(Invited) Electrical Sensing with a Tube-in-a-Tube Semiconductor

Monday, October 12, 2015: 10:00
Ellis West (Hyatt Regency)
Y. Wang, A. Ng (University of Maryland), Y. Piao, C. F. Chen (National Chung Hsing University), H. Kwon (University of Maryland), and C. Lee (University of Maryland)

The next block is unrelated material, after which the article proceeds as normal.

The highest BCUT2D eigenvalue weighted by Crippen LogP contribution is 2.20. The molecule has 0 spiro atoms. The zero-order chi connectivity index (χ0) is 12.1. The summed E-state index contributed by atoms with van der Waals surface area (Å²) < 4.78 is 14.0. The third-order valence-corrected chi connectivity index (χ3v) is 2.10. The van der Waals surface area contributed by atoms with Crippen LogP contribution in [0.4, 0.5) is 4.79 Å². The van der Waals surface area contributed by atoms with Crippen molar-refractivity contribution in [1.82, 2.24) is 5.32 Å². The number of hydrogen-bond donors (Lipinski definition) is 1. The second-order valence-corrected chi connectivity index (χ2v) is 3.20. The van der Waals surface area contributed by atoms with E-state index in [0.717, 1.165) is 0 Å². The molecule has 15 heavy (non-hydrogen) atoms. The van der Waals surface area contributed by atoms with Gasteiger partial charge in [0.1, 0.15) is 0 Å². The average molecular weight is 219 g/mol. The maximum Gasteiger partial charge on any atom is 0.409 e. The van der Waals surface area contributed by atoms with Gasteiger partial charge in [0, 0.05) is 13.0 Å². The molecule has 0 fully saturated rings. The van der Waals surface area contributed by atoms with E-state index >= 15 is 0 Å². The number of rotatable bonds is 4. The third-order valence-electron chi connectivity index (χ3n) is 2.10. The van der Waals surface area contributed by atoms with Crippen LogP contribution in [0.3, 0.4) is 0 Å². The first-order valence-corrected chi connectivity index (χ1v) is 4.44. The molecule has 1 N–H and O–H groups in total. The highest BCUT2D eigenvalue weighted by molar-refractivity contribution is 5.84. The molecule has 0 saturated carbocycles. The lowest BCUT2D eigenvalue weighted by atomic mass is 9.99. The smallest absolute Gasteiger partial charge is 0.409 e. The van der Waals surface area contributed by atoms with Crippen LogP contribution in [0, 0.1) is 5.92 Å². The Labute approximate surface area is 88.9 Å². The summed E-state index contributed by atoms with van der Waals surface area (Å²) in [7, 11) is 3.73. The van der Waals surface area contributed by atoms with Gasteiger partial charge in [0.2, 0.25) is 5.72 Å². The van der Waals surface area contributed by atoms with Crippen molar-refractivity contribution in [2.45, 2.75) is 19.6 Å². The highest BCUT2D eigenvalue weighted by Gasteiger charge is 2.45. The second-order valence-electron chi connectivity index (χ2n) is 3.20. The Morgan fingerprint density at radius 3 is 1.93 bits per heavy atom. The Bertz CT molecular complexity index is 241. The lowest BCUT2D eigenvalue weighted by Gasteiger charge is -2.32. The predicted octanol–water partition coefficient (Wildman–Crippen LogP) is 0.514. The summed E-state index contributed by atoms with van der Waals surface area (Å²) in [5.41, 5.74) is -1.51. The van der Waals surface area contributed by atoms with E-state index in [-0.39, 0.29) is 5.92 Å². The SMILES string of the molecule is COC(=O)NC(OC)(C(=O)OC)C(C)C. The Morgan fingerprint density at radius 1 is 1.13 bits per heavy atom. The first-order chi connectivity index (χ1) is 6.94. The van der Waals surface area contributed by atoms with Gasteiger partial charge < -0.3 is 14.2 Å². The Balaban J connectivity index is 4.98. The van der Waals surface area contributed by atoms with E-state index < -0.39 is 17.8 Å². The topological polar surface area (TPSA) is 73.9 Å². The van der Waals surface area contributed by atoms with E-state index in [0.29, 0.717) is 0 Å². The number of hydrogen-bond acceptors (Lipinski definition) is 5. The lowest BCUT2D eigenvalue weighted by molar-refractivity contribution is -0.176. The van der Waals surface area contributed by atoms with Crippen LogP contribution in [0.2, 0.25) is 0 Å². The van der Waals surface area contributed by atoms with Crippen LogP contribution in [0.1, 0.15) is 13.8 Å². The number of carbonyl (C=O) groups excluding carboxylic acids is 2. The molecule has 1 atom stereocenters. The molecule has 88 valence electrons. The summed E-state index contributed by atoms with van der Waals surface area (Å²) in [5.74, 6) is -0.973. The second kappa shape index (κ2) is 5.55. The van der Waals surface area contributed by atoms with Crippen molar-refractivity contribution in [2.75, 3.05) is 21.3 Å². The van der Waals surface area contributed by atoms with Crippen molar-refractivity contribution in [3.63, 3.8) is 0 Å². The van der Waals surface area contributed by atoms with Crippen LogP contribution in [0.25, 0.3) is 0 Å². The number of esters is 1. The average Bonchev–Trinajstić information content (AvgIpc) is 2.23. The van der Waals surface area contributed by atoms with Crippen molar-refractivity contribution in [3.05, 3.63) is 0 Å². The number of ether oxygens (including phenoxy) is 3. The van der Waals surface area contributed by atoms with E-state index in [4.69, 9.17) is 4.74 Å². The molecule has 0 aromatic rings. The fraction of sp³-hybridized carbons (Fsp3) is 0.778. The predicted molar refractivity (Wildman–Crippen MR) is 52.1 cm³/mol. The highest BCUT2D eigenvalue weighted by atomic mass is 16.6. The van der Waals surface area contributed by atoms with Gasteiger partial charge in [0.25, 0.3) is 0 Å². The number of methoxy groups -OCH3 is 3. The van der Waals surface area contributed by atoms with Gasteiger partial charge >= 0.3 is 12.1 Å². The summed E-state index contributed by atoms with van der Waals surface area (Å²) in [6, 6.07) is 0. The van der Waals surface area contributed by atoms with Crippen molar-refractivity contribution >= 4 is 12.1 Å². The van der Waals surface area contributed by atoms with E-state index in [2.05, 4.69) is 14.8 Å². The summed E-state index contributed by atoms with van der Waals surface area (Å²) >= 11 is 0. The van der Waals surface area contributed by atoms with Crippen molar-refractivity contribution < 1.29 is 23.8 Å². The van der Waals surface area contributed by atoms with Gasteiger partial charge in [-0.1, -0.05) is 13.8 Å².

The fundamental idea of field-effect transistors has fueled the development of innovative electrical sensing technologies for the detection of biological and chemical species. However, it is generally challenging to attain simultaneous ultrahigh sensitivity and selectivity as required for chemical sensing. In this talk, we will discuss progress from our lab toward the demonstration of a tube-in-a-tube (Tube^2) semiconductor for the electrical detection of small molecules and biological molecules. A Tube^2 is equivalent to a single-walled carbon nanotube nested within a chemically tailored, impermeable, and atomically-thick functional shell. This structure is created from double-walled carbon nanotubes through outer wall-selective covalent chemistry. Compared with single-walled carbon nanotubes and graphene, electrical sensors created using Tube^2 can be readily tailored with robust covalent chemistries to high functional densities for enabling chemical selectivity while maintaining exceptional sensitivity. We show that 4-carboxylbenzene groups can be covalently attached to the outer wall to the exclusion of the inner tube using diazonium chemistry. Preliminary thin-film transistor sensors based on this novel semiconductor show an ammonia sensitivity of 60 nM (or ~1 ppb) with ~6,000 fold higher chemical selectivity towards amine-containing analytes over other small molecules. Implication of these findings towards biosensing with Tube^2 will be discussed.